15.4  How Procrastination Wastes Your Time and Your Life

Delay, delay, delay… we all do it. We avoid doing what we should be doing, putting it off until later. Everyone knows someone from the neighborhood who is still sitting on the couch with their parents at age 35. Like in the movie Failure to Launch, they just never reach their potential. Procrastination disrupts your ability to be successful.

Procrastinators delay a lot of things thinking that they have unlimited time to recover and do what is important in life - later. Well it doesn’t really work that way. There are things that need to happen at different stages of life or they are just not going to happen.

This life has a beginning, a middle, and an end. At each stage there are milestones to be met. As life expectancies have expanded, people often believe they can extend the deadlines for accomplishing things or realizing their full potential. It is not impossible to do what you want later, but it is a whole lot harder if you start from zero at 25, 35, or 40, than if you have a planful life with accomplishments all along the way.

Procrastination actually takes a whole lot more energy than just doing it. But what should you be doing? That is the big problem. People don’t really know what they should be doing at any given time unless they have developed a plan for what they really want in life.

The same thing is true with career actualization. Actualization is a term used in psychology to describe the drive that we each have to do well in life… to reach our full potential. Gaining traction in your career starts early and needs to progress all along the way with the acquisition of experiences that enhance your focus and your employability.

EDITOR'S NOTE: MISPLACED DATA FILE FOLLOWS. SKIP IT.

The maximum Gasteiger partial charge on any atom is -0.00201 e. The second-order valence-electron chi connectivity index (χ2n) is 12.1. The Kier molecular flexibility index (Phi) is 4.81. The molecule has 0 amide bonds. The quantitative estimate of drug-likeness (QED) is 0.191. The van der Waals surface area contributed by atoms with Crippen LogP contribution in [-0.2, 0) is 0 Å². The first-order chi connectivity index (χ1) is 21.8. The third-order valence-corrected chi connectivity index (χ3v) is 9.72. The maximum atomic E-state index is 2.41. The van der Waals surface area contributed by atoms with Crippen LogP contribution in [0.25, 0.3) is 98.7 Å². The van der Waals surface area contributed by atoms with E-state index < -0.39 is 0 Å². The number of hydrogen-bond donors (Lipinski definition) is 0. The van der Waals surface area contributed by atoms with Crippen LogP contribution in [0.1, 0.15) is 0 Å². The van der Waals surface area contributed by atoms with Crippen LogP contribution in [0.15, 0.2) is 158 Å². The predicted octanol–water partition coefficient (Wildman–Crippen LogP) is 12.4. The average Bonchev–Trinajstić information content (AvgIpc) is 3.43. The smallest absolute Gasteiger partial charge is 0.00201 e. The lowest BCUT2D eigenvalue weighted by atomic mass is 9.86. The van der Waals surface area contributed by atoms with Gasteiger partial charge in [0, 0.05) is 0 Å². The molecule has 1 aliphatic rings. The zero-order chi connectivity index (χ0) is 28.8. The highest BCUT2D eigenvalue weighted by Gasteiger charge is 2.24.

If you want to get some where in life it is essential to focus on a goal, that you can develop into a plan, and organize into tasks and activities, that can be accomplished.

List your goals and set your priorities. Every six months make a list of what you want to accomplish. Then set your priorities. You cannot do everything, so go through your list and mark an A next to your highest priority goals. Then assign a number to each "A" goal – A1, A2, A3 etc. Next, run a line through any non-A goals (they will surface on your next 6-month list if they are important enough). Next, take your A1 goal and make a list of the tasks you must complete to make it happen.

Develop a plan with a timeline. Your plan is your dream of how life will be if you take control of your time and your life and decide that you want to move forward on your goals. Once you have outlined your plan, decide how you will accomplish the goal with a timeline of milestones you will meet by certain dates. For example, if getting a professional license is on your list of goals you will need to meet deadlines: register for the exam, register for prep classes, post the exam on your calendar, set up a study group to review the material, join professional organizations, network with professionals in your field, get a career working in an environment that allows you to accumulate qualifying hours, etc.